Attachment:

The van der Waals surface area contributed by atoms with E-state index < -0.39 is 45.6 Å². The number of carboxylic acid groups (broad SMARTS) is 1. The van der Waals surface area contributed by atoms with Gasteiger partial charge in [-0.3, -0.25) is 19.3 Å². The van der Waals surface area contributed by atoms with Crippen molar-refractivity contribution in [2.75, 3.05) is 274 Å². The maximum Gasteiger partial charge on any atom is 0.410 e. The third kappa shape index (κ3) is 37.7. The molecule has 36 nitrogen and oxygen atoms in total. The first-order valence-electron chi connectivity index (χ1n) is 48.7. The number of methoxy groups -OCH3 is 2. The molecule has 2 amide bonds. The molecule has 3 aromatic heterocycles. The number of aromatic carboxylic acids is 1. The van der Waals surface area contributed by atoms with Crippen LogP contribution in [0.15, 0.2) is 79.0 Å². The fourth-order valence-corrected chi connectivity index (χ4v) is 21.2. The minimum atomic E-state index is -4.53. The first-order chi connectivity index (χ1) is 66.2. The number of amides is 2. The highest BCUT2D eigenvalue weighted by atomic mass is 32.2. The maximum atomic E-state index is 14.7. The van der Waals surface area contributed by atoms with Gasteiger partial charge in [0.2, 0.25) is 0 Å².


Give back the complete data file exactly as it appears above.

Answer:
The van der Waals surface area contributed by atoms with E-state index < -0.39 is 45.6 Å². The number of carboxylic acid groups (broad SMARTS) is 1. The van der Waals surface area contributed by atoms with Gasteiger partial charge in [-0.3, -0.25) is 19.3 Å². The van der Waals surface area contributed by atoms with Crippen molar-refractivity contribution in [2.75, 3.05) is 274 Å². The maximum Gasteiger partial charge on any atom is 0.410 e. The third kappa shape index (κ3) is 37.7. The molecule has 36 nitrogen and oxygen atoms in total. The first-order valence-electron chi connectivity index (χ1n) is 48.7. The number of methoxy groups -OCH3 is 2. The molecule has 2 amide bonds. The molecule has 3 aromatic heterocycles. The number of aromatic carboxylic acids is 1. The van der Waals surface area contributed by atoms with Crippen LogP contribution in [0.15, 0.2) is 79.0 Å². The fourth-order valence-corrected chi connectivity index (χ4v) is 21.2. The minimum atomic E-state index is -4.53. The first-order chi connectivity index (χ1) is 66.2. The number of amides is 2. The highest BCUT2D eigenvalue weighted by atomic mass is 32.2. The maximum atomic E-state index is 14.7. The van der Waals surface area contributed by atoms with Gasteiger partial charge in [0.2, 0.25) is 0 Å².